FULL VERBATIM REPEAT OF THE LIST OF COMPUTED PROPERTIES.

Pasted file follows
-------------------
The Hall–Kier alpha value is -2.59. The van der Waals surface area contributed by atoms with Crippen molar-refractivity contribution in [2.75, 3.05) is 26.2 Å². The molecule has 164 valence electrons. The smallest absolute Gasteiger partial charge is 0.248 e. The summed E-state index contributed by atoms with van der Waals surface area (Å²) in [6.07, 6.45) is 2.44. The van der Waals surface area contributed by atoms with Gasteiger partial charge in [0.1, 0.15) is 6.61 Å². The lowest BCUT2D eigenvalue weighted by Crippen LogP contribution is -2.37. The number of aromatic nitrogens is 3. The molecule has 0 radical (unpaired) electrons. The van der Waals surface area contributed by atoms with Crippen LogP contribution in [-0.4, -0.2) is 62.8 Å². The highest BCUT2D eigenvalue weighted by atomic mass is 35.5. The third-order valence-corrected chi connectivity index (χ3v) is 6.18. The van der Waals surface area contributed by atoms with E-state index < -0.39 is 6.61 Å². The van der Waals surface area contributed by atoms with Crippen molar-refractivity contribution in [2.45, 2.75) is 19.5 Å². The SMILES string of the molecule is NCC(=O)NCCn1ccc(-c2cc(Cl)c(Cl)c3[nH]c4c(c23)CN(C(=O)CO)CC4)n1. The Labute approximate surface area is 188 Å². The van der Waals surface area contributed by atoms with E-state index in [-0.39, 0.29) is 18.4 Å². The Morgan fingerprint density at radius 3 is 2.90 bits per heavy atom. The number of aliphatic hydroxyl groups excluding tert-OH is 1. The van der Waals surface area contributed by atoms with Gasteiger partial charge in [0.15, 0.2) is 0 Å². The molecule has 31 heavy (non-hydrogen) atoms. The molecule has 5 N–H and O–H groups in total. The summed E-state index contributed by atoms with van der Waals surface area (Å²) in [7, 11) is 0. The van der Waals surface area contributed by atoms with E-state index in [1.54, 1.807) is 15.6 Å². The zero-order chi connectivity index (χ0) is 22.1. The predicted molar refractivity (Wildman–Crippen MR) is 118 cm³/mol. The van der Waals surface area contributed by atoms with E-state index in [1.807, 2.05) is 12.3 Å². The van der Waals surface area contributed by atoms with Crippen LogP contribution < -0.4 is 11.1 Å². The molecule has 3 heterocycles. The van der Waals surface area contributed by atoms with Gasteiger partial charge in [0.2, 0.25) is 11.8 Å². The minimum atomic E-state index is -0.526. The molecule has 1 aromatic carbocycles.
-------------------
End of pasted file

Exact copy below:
The Hall–Kier alpha value is -2.59. The van der Waals surface area contributed by atoms with Crippen molar-refractivity contribution in [2.75, 3.05) is 26.2 Å². The molecule has 164 valence electrons. The smallest absolute Gasteiger partial charge is 0.248 e. The summed E-state index contributed by atoms with van der Waals surface area (Å²) in [6.07, 6.45) is 2.44. The van der Waals surface area contributed by atoms with Gasteiger partial charge in [0.1, 0.15) is 6.61 Å². The lowest BCUT2D eigenvalue weighted by Crippen LogP contribution is -2.37. The number of aromatic nitrogens is 3. The molecule has 0 radical (unpaired) electrons. The van der Waals surface area contributed by atoms with Crippen LogP contribution in [-0.4, -0.2) is 62.8 Å². The highest BCUT2D eigenvalue weighted by atomic mass is 35.5. The third-order valence-corrected chi connectivity index (χ3v) is 6.18. The van der Waals surface area contributed by atoms with E-state index < -0.39 is 6.61 Å². The van der Waals surface area contributed by atoms with Crippen molar-refractivity contribution in [2.45, 2.75) is 19.5 Å². The SMILES string of the molecule is NCC(=O)NCCn1ccc(-c2cc(Cl)c(Cl)c3[nH]c4c(c23)CN(C(=O)CO)CC4)n1. The Labute approximate surface area is 188 Å². The van der Waals surface area contributed by atoms with E-state index in [-0.39, 0.29) is 18.4 Å². The Morgan fingerprint density at radius 3 is 2.90 bits per heavy atom. The number of aliphatic hydroxyl groups excluding tert-OH is 1. The van der Waals surface area contributed by atoms with Gasteiger partial charge in [0.15, 0.2) is 0 Å². The molecule has 31 heavy (non-hydrogen) atoms. The molecule has 5 N–H and O–H groups in total. The summed E-state index contributed by atoms with van der Waals surface area (Å²) in [7, 11) is 0. The van der Waals surface area contributed by atoms with E-state index in [1.54, 1.807) is 15.6 Å². The zero-order chi connectivity index (χ0) is 22.1. The predicted molar refractivity (Wildman–Crippen MR) is 118 cm³/mol. The van der Waals surface area contributed by atoms with E-state index in [1.807, 2.05) is 12.3 Å². The van der Waals surface area contributed by atoms with Crippen LogP contribution < -0.4 is 11.1 Å². The molecule has 3 heterocycles. The van der Waals surface area contributed by atoms with Gasteiger partial charge in [0.2, 0.25) is 11.8 Å². The minimum atomic E-state index is -0.526. The molecule has 1 aromatic carbocycles.